This Tech Could Stop Drivers from Double-Parking and Blocking Bike Lanes - Streetsblog


A new pilot project launches today that could change the way American cities do on-street parking — and finally stop delivery drivers from double-parking in the bike lane to boot.


In partnership with curb management company Coord, the city of Omaha will install five smart loading zones in hot areas that drivers can reserve on their cell phones before they pull up to make a quick delivery or drop off a taxi passenger. The price of the meters will adjust dynamically based on demand, and will even hold a space for a driver for a while when she’s located within a mile of her desired spot.


Omaha’s pilot will start by offering drivers free parking, simply to gather data about which curbs are in the highest demand, but the city hopes the program could become a revenue source in the future. And once the city has a functional dynamic pricing program in place, it plans to more aggressively ticket drivers who don’t use the convenient new program.


“As deliveries and ride hailing become more and more ingrained into our city’s street culture, we need more tools to understand who’s using this curb,” said Ken Smith, Omaha’s parking and mobility manager. “Coord will help us get that — and once we get that data, we can start layering on that enforcement.”


In the other cities that will pilot Coord’s tech in the coming months – Aspen, Nashville, and West Palm Beach — enforcement and payments will be a part of the recipe from day one. Coord also supplies local traffic officers with app-based tools to quickly ticket drivers and educate them on how to use the app; the app allows a driver to notify law enforcement if he or she arrives at a reserved space only to find it taken.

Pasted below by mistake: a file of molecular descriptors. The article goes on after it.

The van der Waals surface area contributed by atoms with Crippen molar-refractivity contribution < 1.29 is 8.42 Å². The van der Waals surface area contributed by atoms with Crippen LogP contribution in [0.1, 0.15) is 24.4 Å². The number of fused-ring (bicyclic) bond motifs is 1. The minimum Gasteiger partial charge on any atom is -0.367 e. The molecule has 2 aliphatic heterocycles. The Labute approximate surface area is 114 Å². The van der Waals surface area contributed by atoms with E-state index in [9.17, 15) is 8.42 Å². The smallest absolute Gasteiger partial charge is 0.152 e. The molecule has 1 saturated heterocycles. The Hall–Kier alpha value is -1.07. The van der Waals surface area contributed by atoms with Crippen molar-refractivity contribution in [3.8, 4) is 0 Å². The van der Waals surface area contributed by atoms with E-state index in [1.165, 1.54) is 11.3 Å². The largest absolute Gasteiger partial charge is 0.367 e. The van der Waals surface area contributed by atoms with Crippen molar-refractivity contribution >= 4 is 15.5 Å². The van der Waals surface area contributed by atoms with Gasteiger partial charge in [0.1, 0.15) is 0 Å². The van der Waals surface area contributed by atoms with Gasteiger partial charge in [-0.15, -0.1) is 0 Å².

Coord also hopes that the appeal of consistently available loading zones near their destinations will incentivize drivers to follow the rules.


“The carrot is, even if they’re paying to park, they know they have a place to unload, which many drivers right now simply don’t,” said Dawn Miller, Coord’s head of Policy and Partnerships. “Enforcement is the stick, but it’s not the focus. Amazon drivers don’t typically park in a bike lane because they don’t care about cyclists; it’s because cities just don’t have enough loading space — because they’ve just devoted too much of their space to private on-street parking of private cars. There is enough parking for delivery trucks that really need it if we fix that.”


The tech could help eliminate a perennial danger for road users: double-parked drivers blocking the street, forcing the vehicles behind the scofflaws to pass out of their lane and potentially collide with oncoming traffic. Since the vast majority of American city roads have no true protected cycling infrastructure, that’s a particularly big deal for cyclists; especially in busy cities like New York, drivers illegally parked in the driving lane are a frequent ingredient in the deaths of bikers.


“Cyclists are definitely the most sensitive to curb use. Anytime you have a block in the road, they’re the ones who are going to struggle the most,” said Smith. “If we can get those delivery vehicles next to the curb, that’s a benefit to everybody.”



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